Friday, March 08, 2002

Washington Bulletin by John J. Miller on Sport Teams & Indian Names on National Review Online

Indian team names don't offend Indians much at all:
... a new poll published in Sports Illustrated suggests that Indian team names aren't nearly as offensive to as many people as the activists have let on.

The Peter Harris Research Group polled 352 Native Americans (217 living on reservations and 134 living off) and 743 sports fans; the results are published in SI's March 4 issue.

Here's the most important finding: "Asked if high school and college teams should stop using Indian nicknames, 81 percent of Native American respondents said no. As for pro sports, 83 percent of Native American respondents said teams should not stop using Indian nicknames, mascots, characters, and symbols."

The poll also found that 75 percent of Native Americans don't think the use of these team names and mascots "contributes to discrimination." Opinion is divided about the tomahawk chop displayed at Atlanta Braves games: 48 percent "don't care" about it; 51 percent do care, but more than half of them "like it." The name "Redskins" isn't especially controversial either; 69 percent of Native Americans don't object to it. As a general rule, Indians on reservations were more sensitive about team names and mascots, but not to the point where a majority of them ever sided with the activists on these questions.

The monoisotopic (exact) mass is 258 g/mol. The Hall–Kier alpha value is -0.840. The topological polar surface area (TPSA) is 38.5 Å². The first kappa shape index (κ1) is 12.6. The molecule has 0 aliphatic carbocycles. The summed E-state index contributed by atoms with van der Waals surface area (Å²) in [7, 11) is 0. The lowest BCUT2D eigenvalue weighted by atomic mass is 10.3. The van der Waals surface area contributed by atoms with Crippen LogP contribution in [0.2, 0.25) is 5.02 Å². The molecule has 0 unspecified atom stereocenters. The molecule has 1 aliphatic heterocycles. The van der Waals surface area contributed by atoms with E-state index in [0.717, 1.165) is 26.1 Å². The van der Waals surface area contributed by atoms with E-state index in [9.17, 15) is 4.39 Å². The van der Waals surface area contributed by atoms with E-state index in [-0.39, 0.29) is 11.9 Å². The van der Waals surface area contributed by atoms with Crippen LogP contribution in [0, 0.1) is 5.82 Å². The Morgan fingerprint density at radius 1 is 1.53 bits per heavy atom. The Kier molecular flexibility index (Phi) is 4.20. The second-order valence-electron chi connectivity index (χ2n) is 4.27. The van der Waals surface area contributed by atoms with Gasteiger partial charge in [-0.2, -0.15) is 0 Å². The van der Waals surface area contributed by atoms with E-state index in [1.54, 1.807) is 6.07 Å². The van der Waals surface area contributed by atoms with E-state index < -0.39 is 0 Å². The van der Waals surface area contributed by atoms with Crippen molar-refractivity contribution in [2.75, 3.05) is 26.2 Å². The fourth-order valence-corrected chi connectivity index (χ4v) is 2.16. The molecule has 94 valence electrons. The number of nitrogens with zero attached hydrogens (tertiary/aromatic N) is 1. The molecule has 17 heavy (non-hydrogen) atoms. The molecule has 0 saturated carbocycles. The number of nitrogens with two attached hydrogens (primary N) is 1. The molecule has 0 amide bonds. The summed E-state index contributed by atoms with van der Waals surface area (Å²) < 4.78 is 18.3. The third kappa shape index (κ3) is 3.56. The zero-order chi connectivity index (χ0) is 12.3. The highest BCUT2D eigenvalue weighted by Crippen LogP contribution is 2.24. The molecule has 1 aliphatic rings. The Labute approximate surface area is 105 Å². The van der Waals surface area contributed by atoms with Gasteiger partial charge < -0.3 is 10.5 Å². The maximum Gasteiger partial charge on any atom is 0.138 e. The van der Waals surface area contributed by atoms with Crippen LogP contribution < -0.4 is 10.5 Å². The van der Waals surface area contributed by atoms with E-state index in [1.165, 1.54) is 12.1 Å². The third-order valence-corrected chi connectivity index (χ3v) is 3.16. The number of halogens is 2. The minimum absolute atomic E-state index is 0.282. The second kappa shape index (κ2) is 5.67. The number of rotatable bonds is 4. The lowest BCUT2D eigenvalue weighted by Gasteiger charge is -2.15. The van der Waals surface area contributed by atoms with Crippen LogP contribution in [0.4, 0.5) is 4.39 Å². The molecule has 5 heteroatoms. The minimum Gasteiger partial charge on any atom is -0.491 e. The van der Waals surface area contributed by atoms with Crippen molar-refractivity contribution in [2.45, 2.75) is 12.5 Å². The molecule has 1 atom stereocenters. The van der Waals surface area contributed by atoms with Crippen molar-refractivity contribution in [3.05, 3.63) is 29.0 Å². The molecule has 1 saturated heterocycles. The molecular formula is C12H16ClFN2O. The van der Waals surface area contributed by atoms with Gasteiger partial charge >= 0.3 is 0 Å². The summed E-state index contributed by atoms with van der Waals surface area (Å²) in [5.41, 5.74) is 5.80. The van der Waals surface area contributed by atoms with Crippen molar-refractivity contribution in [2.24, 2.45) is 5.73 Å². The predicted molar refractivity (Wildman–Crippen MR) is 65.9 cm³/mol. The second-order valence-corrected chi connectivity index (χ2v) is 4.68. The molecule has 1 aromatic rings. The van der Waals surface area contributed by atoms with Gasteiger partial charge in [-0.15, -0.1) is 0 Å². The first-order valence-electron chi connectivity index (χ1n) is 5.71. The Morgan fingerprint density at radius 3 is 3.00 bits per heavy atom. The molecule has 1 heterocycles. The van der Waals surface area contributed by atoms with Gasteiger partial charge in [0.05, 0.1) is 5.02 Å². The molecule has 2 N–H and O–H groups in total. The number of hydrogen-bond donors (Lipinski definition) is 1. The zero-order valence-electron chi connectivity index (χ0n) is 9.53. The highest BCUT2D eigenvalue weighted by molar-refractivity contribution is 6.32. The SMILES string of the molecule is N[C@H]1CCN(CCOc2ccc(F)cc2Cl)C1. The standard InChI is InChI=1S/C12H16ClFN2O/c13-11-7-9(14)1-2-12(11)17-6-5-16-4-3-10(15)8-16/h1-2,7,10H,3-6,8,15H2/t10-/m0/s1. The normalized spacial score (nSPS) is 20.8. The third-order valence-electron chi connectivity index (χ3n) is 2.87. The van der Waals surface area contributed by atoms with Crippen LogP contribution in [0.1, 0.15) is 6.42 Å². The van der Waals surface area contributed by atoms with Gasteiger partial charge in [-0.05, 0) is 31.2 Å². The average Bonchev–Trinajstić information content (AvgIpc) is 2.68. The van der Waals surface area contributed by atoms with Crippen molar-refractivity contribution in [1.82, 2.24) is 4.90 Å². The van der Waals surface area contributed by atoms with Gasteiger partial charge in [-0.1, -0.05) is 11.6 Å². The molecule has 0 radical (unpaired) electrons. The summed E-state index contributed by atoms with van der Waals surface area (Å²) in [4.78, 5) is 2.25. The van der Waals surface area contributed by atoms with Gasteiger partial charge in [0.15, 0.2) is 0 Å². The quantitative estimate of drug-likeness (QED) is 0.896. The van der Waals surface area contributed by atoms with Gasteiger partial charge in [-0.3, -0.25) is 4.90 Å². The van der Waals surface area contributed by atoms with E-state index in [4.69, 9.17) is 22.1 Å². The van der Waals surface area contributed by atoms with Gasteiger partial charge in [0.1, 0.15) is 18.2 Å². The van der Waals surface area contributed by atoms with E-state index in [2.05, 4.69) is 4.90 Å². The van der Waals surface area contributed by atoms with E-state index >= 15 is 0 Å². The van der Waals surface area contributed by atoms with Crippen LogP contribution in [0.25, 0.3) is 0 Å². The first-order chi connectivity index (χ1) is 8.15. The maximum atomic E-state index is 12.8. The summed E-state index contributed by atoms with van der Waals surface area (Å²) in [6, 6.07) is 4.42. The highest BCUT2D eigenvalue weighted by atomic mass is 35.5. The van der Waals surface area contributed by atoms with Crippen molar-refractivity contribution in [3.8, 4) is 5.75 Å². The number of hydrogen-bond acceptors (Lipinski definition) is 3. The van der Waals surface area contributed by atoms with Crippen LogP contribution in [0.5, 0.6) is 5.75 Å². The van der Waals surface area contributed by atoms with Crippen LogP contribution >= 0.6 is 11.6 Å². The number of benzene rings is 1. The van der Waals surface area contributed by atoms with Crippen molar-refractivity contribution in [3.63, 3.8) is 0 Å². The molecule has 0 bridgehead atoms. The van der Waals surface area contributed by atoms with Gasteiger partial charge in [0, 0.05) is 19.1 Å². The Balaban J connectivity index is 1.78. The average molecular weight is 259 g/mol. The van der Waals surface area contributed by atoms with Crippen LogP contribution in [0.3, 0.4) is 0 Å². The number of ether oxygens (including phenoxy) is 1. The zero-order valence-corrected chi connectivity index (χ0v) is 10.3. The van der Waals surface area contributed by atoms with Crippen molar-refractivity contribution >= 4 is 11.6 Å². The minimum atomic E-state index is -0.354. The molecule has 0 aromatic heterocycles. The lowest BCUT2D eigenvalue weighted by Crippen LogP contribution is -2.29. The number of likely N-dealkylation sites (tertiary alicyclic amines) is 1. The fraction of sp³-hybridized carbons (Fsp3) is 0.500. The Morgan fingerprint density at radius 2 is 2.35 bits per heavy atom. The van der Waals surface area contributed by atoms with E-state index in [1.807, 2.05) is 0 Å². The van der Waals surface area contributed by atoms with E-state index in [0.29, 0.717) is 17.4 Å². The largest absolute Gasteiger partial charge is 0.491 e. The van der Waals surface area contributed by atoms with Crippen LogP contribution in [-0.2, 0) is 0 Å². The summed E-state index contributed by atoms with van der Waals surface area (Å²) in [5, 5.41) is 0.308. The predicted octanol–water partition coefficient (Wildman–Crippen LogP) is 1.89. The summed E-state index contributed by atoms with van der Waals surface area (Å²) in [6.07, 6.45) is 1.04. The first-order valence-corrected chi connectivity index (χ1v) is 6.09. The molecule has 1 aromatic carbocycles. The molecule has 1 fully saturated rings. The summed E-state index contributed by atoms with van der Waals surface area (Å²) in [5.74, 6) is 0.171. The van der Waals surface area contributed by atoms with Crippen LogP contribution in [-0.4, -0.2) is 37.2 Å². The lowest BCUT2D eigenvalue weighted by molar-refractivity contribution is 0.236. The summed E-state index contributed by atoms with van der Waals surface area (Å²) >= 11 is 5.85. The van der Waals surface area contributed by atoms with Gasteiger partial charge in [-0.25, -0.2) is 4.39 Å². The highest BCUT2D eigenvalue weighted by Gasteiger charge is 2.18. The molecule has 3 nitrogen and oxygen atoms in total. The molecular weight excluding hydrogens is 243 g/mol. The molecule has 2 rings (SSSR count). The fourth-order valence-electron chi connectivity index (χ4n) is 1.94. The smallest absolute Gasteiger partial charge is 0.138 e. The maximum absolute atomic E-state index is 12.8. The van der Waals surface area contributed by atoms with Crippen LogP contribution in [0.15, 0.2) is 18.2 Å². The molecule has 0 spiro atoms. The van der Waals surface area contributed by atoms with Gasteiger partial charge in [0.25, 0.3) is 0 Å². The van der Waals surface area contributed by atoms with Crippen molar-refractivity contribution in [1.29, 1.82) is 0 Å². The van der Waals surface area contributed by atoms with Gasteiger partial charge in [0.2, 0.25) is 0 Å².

Sports Illustrated writer S. L. Price reaches the obvious conclusion: "Although Native American activists are virtually united in opposition to the use of Indian nicknames and mascots, the Native American population sees the issue far differently." (John J. Miller, NRO, Mar. 8)

Thursday, March 07, 2002

Corey Schwab: He has one of the stupidest names in hockey and he sucks. But he is the Leafs goalie-of-the-moment and did not look so bad when I saw him beat the Caps on Monday night. But he is not as good as the Windsor Star thinks.
Matchups: ESPN helpfully provides a breakdown of playoff matchups, were the playoffs to start today - Current Playoff Matchups
Chatting with the dinosaurs: "I think this is a group that thinks the rules as they are are just fine. These meetings will be more philosophical talks about changes than actual changes."

-- Chicago Blackhawks general manager Mike Smith

Mark Kingwell has a hypothetical chat with Smith.
The Death of Bryan Fogarty: The epitome of talent, Bryan's limitless potential was wasted at the altar of drug use. He died yesterday at the age of 32.

Wednesday, March 06, 2002

Former NHL journeyman gets in trouble in Germany: An American who once played in the NHL made a stiff-armed Hitler salute and called a referee a Nazi during a game in a German hockey league. Scott Levins, a right wing for the Berlin Polar Bears, reacted after being called for a minor penalty. The Nazi salute is banned in Germany. "We will conduct an investigation and request a statement," said Gernot Tripcke, general manager of the German pro league. Any punishment will be up to the club, he said. Levins' actions came during the Polar Bears' 3-0 win over Iserlohn Roosters on Tuesday. Levins was an NHL journeyman, playing for Winnipeg, Florida, Ottawa and Phoenix. He is with his third club in three seasons in the German league.(AP)

Hey, with Herb Brooks making kraut/WWII put downs during the Olmypics, it is possible that anti-German puns are seeping into hockey the way they always have in soccer.

But Levins only downplays the horrors of the Nazi legacy by comparing it to some lackluster refereeing. For that alone, give him a fine and tell him to stuff it.